March 1, 2010
With Responses From
Mar 1, 2010
1 Min read time
The market should deliver public benefits, and government can help ensure that the bounties of capitalism actually are shared for the good of wider society.
Every day we read the headlines, feel the tensions, observe the consequences of the recent failures of market and government. Having a serious conversation about how to remedy these failures lies at the heart of current American politics. And that conversation should address three distinct questions:
• What are the parameters of government intervention in the marketplace? What rules should we use in deciding when the government should act, and when it should let the market take its course?
• Has our response to the immediate crisis been successful?
• How might we restore an effective structure for corporate governance? The failures of corporate governance account for much of our economic troubles over the past 30 years. Getting out of the current mess will require addressing these underlying failures.
Ideas about government intervention have changed quickly. Ayn Rand was an articulate, powerful voice for libertarianism, the notion that each of us individually deserves to own what he or she creates, and that the role of government must be minimized. For 30 years a libertarian ideology dominated leadership circles, beginning politically with President Reagan, who led a fundamental transformation in our political discourse—about the government’s role in everything from marginal tax rates to regulation. Many people think that Reagan was brilliant, and that his policies were necessary. Whether or not you agree with that assessment, you have to acknowledge that the Reagan agenda dominated our discourse until the fall of 2008, when the entire economic world appeared to collapse.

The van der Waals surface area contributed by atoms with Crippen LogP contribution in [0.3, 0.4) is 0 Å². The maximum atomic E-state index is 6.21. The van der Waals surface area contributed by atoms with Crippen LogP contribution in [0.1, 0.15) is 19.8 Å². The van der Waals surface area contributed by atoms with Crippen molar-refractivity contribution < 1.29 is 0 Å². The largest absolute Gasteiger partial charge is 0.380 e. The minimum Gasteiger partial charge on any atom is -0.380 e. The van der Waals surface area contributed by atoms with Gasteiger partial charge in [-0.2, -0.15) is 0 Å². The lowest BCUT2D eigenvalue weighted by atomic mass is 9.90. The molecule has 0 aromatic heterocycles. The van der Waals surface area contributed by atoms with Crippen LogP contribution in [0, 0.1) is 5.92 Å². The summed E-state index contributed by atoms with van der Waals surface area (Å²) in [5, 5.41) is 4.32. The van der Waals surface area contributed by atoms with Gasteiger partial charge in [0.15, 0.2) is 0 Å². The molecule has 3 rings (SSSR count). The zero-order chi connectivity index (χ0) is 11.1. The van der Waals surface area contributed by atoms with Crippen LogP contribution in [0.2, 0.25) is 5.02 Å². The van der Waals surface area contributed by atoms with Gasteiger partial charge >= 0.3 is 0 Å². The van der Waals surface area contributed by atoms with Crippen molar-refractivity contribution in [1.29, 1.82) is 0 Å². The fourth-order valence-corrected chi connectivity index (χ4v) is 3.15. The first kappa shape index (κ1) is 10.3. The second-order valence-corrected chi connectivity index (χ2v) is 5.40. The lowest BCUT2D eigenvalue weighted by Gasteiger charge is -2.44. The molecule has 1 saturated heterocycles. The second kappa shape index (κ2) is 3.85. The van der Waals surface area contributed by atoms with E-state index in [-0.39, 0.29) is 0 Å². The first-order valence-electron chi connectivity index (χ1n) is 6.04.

This article has become a book!
Government’s Place In the Market
MIT Press / Cloth / $14.95 / April 2010
With all the technocratic talk about credit default swaps and bailouts, Americans still have not come to terms with what we really need: a market that delivers public benefit. Spitzer lays out a map of when and how government should intervene to ensure that the market works for everyone.
With responses from Dean Baker and Robert Johnson.
While we have you...
...we need your help. You might have noticed the absence of paywalls at Boston Review. We are committed to staying free for all our readers. Now we are going one step further to become completely ad-free. This means you will always be able to read us without roadblocks or barriers to entry. It also means that we count on you, our readers, for support. If you like what you read here, help us keep it free for everyone by making a donation. No amount is too small. You will be helping us cultivate a public sphere that honors pluralism of thought for a diverse and discerning public.